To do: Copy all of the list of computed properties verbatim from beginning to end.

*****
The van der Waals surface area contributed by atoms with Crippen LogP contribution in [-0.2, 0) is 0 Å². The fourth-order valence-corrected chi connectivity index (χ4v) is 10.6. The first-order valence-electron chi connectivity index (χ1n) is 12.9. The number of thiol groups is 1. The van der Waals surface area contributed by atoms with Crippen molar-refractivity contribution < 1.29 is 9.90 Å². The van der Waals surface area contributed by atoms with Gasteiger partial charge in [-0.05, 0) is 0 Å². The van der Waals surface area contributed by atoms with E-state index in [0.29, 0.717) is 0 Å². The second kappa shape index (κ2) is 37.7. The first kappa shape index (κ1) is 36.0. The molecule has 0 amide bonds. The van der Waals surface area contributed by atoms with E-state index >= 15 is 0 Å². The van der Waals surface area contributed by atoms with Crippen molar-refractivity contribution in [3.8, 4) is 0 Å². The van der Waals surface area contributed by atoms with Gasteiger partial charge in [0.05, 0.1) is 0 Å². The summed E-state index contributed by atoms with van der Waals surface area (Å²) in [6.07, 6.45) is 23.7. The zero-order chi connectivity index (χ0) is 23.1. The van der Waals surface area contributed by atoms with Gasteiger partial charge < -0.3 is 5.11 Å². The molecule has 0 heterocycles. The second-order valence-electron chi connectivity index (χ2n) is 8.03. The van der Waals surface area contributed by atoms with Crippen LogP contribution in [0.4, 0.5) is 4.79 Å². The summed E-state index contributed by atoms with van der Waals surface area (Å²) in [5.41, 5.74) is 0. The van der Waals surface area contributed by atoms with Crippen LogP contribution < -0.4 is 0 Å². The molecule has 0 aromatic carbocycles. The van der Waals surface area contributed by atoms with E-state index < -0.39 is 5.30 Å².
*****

The van der Waals surface area contributed by atoms with Crippen LogP contribution in [-0.2, 0) is 0 Å². The fourth-order valence-corrected chi connectivity index (χ4v) is 10.6. The first-order valence-electron chi connectivity index (χ1n) is 12.9. The number of thiol groups is 1. The van der Waals surface area contributed by atoms with Crippen molar-refractivity contribution < 1.29 is 9.90 Å². The van der Waals surface area contributed by atoms with Gasteiger partial charge in [-0.05, 0) is 0 Å². The van der Waals surface area contributed by atoms with E-state index in [0.29, 0.717) is 0 Å². The second kappa shape index (κ2) is 37.7. The first kappa shape index (κ1) is 36.0. The molecule has 0 amide bonds. The van der Waals surface area contributed by atoms with E-state index >= 15 is 0 Å². The van der Waals surface area contributed by atoms with Crippen molar-refractivity contribution in [3.8, 4) is 0 Å². The van der Waals surface area contributed by atoms with Gasteiger partial charge in [0.05, 0.1) is 0 Å². The summed E-state index contributed by atoms with van der Waals surface area (Å²) in [6.07, 6.45) is 23.7. The zero-order chi connectivity index (χ0) is 23.1. The van der Waals surface area contributed by atoms with Gasteiger partial charge < -0.3 is 5.11 Å². The molecule has 0 heterocycles. The second-order valence-electron chi connectivity index (χ2n) is 8.03. The van der Waals surface area contributed by atoms with Crippen LogP contribution in [0.4, 0.5) is 4.79 Å². The summed E-state index contributed by atoms with van der Waals surface area (Å²) in [5.41, 5.74) is 0. The van der Waals surface area contributed by atoms with Crippen LogP contribution < -0.4 is 0 Å². The molecule has 0 aromatic carbocycles. The van der Waals surface area contributed by atoms with E-state index < -0.39 is 5.30 Å².